It’s tempting, when you’re just starting out in the aquarium-keeping hobby, to keep things small. It seems logical that a goldfish bowl or a small tank will be easier to maintain than one of those wall-sized monsters, but in fact it’s just the opposite.
The bigger the tank, the easier it is to care for. A larger volume of water helps minimize the effect of temperature changes, pH swings, and the biological toxins that come from decaying plant and fish wastes. With toxins more widely dispersed in the water, your filters have more time to do their job, while your fish stay healthier. All of this means that beginning aquarium hobbyists don’t have so much to fear from common early mistakes.
Also remember that small fish are generally more active than bigger fish, and are much happier with more room to swim around in, so don’t get a small tank just because you like small fish!
In my opinion, the best size to get you started is a standard 40 or 55 gallon rectangular tank. These are easy to find, have lots of standard accessories, are relatively inexpensive, and they’re easy to take care of. It doesn’t take too long to change the water or do other standard maintenance, all parts of the tank are easy to reach, and you’re less likely to have problems with algae growth than in a smaller, narrower tank.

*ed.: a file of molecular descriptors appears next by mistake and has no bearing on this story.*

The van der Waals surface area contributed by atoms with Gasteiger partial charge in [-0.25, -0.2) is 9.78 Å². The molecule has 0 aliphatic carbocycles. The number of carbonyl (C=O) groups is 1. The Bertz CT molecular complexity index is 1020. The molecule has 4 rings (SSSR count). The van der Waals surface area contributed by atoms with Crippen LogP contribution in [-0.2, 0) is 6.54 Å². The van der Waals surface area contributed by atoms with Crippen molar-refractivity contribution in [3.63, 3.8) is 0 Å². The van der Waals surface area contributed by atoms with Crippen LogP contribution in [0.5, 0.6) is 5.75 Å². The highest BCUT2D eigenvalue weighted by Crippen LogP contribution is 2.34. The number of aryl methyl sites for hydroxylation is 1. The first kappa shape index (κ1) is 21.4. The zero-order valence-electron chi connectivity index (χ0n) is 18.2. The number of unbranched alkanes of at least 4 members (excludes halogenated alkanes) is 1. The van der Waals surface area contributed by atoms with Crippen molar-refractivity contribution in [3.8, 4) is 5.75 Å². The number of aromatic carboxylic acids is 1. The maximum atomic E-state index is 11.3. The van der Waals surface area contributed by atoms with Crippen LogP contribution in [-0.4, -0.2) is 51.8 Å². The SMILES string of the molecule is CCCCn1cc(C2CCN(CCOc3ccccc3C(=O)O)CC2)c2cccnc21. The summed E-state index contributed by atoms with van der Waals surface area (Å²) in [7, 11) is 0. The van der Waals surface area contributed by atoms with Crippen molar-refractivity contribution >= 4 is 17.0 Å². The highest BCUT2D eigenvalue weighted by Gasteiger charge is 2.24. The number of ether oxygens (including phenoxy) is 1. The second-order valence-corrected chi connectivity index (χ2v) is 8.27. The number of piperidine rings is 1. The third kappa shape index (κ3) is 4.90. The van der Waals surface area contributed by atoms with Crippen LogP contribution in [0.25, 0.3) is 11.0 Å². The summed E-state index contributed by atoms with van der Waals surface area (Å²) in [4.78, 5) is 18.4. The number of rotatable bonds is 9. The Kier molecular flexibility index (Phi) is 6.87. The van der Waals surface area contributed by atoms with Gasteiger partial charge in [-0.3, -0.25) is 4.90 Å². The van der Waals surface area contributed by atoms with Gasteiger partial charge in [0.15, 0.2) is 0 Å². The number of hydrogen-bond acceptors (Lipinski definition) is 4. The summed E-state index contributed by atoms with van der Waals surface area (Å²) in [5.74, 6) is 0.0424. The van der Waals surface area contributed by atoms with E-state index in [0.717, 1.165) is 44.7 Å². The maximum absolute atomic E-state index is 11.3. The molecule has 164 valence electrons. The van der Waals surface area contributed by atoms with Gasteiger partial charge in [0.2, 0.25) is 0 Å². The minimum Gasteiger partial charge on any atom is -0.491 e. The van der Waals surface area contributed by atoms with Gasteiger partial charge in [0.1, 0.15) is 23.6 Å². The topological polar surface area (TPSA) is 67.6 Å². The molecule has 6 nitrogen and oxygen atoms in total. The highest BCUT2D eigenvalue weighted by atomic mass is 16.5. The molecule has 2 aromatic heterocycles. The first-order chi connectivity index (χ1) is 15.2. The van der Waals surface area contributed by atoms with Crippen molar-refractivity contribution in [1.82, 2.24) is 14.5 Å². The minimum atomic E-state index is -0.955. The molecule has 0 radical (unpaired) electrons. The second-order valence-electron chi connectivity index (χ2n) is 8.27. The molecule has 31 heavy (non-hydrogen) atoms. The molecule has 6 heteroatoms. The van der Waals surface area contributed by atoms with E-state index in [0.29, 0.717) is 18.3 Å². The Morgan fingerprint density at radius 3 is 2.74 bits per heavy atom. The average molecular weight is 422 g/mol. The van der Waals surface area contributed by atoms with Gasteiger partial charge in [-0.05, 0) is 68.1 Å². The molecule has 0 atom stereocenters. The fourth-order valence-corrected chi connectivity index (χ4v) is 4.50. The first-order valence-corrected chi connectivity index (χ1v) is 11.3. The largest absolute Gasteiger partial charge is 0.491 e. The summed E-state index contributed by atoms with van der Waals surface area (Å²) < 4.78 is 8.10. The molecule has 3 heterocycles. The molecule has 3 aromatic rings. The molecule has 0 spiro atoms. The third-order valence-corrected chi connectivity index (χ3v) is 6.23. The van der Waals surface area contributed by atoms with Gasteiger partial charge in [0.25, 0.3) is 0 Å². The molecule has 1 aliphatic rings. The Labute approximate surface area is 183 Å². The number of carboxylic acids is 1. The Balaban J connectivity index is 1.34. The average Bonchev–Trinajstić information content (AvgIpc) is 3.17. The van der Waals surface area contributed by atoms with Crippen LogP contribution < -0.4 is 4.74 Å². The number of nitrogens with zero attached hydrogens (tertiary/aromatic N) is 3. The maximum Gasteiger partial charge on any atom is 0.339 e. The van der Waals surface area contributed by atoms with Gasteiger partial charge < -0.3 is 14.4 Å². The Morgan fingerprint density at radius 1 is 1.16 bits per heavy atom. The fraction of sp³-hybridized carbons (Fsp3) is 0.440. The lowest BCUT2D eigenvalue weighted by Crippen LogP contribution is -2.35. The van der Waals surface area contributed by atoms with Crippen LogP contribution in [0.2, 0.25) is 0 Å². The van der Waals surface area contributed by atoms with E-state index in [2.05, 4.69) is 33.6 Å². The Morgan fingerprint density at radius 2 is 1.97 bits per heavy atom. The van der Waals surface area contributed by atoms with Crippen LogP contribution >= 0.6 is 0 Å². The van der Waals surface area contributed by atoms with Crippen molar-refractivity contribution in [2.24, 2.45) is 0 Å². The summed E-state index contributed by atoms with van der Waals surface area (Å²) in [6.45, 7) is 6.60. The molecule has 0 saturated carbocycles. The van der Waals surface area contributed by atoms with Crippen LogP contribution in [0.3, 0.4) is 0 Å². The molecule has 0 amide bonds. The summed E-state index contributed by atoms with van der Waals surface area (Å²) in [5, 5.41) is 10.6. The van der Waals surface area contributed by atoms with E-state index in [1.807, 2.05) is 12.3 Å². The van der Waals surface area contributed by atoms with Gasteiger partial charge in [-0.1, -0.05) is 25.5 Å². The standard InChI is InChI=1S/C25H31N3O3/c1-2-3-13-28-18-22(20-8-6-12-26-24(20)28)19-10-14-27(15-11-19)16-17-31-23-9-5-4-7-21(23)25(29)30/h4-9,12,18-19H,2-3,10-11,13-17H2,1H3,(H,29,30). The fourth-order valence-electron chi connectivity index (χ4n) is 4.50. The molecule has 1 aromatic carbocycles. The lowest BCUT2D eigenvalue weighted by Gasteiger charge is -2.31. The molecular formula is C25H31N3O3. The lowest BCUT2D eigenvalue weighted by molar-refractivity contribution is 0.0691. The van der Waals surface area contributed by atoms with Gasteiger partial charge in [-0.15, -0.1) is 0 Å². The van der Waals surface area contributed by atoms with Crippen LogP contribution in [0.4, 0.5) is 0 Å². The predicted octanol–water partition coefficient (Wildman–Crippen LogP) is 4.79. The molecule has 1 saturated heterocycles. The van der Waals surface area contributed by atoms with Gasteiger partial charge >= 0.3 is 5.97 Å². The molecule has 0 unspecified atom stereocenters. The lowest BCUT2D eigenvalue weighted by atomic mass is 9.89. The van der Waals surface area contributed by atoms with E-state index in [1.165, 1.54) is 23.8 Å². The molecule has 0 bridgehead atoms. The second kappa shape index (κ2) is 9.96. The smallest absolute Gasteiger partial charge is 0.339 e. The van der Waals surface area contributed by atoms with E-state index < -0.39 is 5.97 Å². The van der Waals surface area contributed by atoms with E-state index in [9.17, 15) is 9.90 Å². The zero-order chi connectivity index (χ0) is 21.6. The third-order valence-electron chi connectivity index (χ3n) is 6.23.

Do yourself a few favors when looking at tanks to buy. Start with glass, because acrylic has its own tricky issues to master. Check the glass or packaging for a safety symbol, certifying the strength of the silicone caulking used to hold the panes of glass together. Also be sure to get a snug-fitting cover that’s easy to clean – you’ll need that to keep both feisty fish and evaporating water in the tank, and it’s inevitably going to get filmed or crusty over time.
Buy a stand that’s sufficient to support your tank’s weight – remember that a 40 gallon tank can weigh up to five hundred pounds when it’s full of water and gravel! Choose the location of your tank carefully, to make sure the floor is level and strong and, that direct sunlight doesn’t fall on the tank during certain parts of day (this will throw your temperature maintenance off).
Set up the stand, and do anything you need to in order to make sure it’s absolutely level – anything out of kilter will put pressure on your tank’s glass or joints, and they WILL give eventually. Not a pretty picture!
Speaking of which, most modern fish tanks are never going to leak, break, or fall, but accidents do happen, and it wouldn’t hurt to add a rider on your homeowner’s or renter’s insurance to cover potential water damage to your carpet or floorboards.